Thursday Jul 18

JasonLabbe Jason Labbe is the author of a chapbook, Dear Photographer (Phylum Press, 2009), and his poems appear or are forthcoming in Poetry, Boston Review, Conjunctions, A Public Space, American Letters & Commentary, Barrow Street, and elsewhere. He has an MFA from The University of Virginia and lives in Bethany, Connecticut.


To Find the Shape Before the Name

The street ends before the tracks,
and the tracks bend
behind the black only trees can make.
Now streetlight corrupts us. The shadow
of another freight train
streams across the side of the white shed.
It's not that night begins
in the middle of something—
point of departure,
                       a suggestion of distance,
is a way to say nothing nowhere.


Few would beg for life on the porch.
Few would refuse it:
                      back yard of shadow, blue
light of slipping hours, my friend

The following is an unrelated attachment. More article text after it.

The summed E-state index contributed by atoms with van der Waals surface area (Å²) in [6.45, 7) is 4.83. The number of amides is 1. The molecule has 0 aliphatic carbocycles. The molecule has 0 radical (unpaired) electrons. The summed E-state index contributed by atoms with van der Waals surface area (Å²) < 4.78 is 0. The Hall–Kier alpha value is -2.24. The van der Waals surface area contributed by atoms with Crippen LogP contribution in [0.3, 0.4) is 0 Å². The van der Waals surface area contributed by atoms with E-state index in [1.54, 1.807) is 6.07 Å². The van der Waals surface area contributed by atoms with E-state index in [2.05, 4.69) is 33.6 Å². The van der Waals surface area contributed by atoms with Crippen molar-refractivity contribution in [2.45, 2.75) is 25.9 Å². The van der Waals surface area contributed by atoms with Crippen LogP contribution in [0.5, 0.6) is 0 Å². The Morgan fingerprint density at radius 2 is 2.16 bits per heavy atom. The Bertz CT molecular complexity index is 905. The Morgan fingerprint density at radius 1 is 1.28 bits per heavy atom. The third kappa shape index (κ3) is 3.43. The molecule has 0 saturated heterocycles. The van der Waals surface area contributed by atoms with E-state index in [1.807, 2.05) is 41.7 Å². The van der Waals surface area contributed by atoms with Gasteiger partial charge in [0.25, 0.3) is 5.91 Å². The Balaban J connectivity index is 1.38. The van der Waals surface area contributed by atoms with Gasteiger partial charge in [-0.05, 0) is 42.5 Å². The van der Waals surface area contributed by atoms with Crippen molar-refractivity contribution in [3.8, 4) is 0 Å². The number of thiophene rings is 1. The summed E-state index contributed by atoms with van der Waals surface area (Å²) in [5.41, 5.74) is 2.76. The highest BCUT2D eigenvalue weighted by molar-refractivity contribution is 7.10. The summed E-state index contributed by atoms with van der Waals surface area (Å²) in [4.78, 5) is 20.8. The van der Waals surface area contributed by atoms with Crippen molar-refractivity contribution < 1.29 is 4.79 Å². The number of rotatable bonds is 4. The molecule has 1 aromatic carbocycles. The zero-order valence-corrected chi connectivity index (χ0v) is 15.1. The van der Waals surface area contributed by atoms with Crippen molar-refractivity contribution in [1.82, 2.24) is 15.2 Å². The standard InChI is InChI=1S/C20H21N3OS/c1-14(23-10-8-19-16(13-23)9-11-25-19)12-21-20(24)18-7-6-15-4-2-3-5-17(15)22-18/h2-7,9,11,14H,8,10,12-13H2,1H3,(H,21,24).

asleep against me—the twitch
from her untouchable dream.
Is there a name for this

shape, or only description.


The train brakes and steel tons screech
like some kind of agony.
                         The reappearing
moon's corona makes it easy for her
to think of a massive machine
as a suffering childish beast.

Stars are not so steely.


I never wonder where it's going, only why
it keeps coming through here.


We want to find the concealed cry
as much as we want
to run from it.
Dusk below the trestle
                      we found in the gravel
little bleached bones scattered around
a column of vertebrae.
I almost scooped them onto a thin scrap
of cold rusty tin.

Light humidity holds night together.
Asleep against me she is warm and oily.